MONTEREY, Calif., April 15 (UPI) -- Carnivorous sponges are the venus flytraps of the ocean floor; they're also exceedingly rare. Scientists have only discovered seven since the first was observed 20 years ago.
But now, marine biologists have found and studied in great depth four new species found off the California coast, from the Pacific Northwest to Baja California: Asbestopluma monticola, Asbestopluma rickettsi, Cladorhiza caillieti and Cladorhiza evae.
The new study was written by marine biologist Lonny Lundsten, of the Monterey Bay Aquarium Research Institute, with the help of two Canadian researchers. It was published this week in the journal Zootaxa.
Sea-floor sponges are typically filter feeders, meaning they subsist off of bacteria and tiny, single-celled organisms sucked up by their cells from the surrounding ocean water. Many sponges wave long tentacle-like branches back and forth, creating a current. The small current draws in nutrient-rich water and nourishes their specialized cells called choancytes.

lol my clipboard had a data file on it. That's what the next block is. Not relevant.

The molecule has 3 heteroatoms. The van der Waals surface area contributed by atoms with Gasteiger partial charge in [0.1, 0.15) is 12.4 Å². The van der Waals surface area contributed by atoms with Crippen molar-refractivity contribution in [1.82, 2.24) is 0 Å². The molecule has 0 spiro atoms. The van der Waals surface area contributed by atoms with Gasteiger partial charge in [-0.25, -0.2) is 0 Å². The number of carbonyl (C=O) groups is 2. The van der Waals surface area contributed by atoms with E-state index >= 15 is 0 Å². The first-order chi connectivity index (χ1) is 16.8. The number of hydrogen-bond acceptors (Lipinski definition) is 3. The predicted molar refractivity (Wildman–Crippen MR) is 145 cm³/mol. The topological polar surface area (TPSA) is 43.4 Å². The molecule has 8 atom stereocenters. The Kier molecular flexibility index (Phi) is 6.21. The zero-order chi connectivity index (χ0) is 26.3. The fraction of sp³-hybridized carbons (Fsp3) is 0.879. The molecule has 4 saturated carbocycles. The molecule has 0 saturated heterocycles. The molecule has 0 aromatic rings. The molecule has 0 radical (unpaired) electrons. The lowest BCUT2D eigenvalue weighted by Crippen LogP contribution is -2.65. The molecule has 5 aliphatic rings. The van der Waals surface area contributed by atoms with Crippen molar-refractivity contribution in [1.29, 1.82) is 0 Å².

But carnivorous sponges, like the ones detailed in this latest paper, don't employ choancytes. "To keep beating the whip-like tails of the choancytes takes a lot of energy," explained author Lonny Lundsten. "And food is hard to come by in the deep sea. So these sponges trap larger, more nutrient-dense organisms, like crustaceans, using beautiful and intricate microscopic hooks."
While these various sponges all continue to feed on small bacteria, their tiny hooks are also capable of trapping small sea animals such as shrimp-like amphipods. Once in the grasp of the killer sponge, these crustaceans only take a few hours to be digested. Soon, all that is left is the shell.
[Monterey Bay Aquarium Research Institute]